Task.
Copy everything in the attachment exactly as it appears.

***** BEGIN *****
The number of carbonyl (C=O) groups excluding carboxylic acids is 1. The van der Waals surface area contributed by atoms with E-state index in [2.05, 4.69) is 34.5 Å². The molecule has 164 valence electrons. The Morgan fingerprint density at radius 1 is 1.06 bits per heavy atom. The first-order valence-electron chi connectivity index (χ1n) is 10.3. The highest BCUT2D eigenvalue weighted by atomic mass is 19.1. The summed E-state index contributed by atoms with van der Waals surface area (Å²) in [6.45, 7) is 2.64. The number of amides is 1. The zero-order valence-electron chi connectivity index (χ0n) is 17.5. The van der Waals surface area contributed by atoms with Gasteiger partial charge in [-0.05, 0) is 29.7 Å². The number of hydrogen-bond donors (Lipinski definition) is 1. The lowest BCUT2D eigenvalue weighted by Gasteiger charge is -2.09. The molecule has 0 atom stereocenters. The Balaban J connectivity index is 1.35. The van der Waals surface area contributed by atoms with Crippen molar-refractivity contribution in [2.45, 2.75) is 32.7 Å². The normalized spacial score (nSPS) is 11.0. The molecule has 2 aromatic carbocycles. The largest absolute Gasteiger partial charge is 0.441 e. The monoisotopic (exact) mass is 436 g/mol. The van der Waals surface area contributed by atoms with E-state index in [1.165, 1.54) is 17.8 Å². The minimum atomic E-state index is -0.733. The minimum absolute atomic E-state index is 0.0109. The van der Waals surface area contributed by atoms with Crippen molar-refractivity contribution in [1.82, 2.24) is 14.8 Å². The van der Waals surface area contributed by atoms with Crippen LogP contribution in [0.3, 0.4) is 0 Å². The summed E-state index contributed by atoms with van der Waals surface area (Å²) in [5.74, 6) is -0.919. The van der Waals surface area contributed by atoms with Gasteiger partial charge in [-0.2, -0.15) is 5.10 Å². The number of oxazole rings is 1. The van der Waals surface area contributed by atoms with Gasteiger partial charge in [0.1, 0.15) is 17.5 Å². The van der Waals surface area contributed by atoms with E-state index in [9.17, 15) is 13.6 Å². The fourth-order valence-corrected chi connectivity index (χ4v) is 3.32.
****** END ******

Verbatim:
The number of carbonyl (C=O) groups excluding carboxylic acids is 1. The van der Waals surface area contributed by atoms with E-state index in [2.05, 4.69) is 34.5 Å². The molecule has 164 valence electrons. The Morgan fingerprint density at radius 1 is 1.06 bits per heavy atom. The first-order valence-electron chi connectivity index (χ1n) is 10.3. The highest BCUT2D eigenvalue weighted by atomic mass is 19.1. The summed E-state index contributed by atoms with van der Waals surface area (Å²) in [6.45, 7) is 2.64. The number of amides is 1. The zero-order valence-electron chi connectivity index (χ0n) is 17.5. The van der Waals surface area contributed by atoms with Gasteiger partial charge in [-0.05, 0) is 29.7 Å². The number of hydrogen-bond donors (Lipinski definition) is 1. The lowest BCUT2D eigenvalue weighted by Gasteiger charge is -2.09. The molecule has 0 atom stereocenters. The Balaban J connectivity index is 1.35. The van der Waals surface area contributed by atoms with Crippen molar-refractivity contribution in [2.45, 2.75) is 32.7 Å². The normalized spacial score (nSPS) is 11.0. The molecule has 2 aromatic carbocycles. The largest absolute Gasteiger partial charge is 0.441 e. The monoisotopic (exact) mass is 436 g/mol. The van der Waals surface area contributed by atoms with E-state index in [1.165, 1.54) is 17.8 Å². The minimum atomic E-state index is -0.733. The minimum absolute atomic E-state index is 0.0109. The van der Waals surface area contributed by atoms with Crippen molar-refractivity contribution in [1.82, 2.24) is 14.8 Å². The van der Waals surface area contributed by atoms with Crippen LogP contribution in [0.3, 0.4) is 0 Å². The summed E-state index contributed by atoms with van der Waals surface area (Å²) in [5.74, 6) is -0.919. The van der Waals surface area contributed by atoms with Gasteiger partial charge in [-0.2, -0.15) is 5.10 Å². The number of oxazole rings is 1. The van der Waals surface area contributed by atoms with Gasteiger partial charge in [0.1, 0.15) is 17.5 Å². The van der Waals surface area contributed by atoms with E-state index in [9.17, 15) is 13.6 Å². The fourth-order valence-corrected chi connectivity index (χ4v) is 3.32.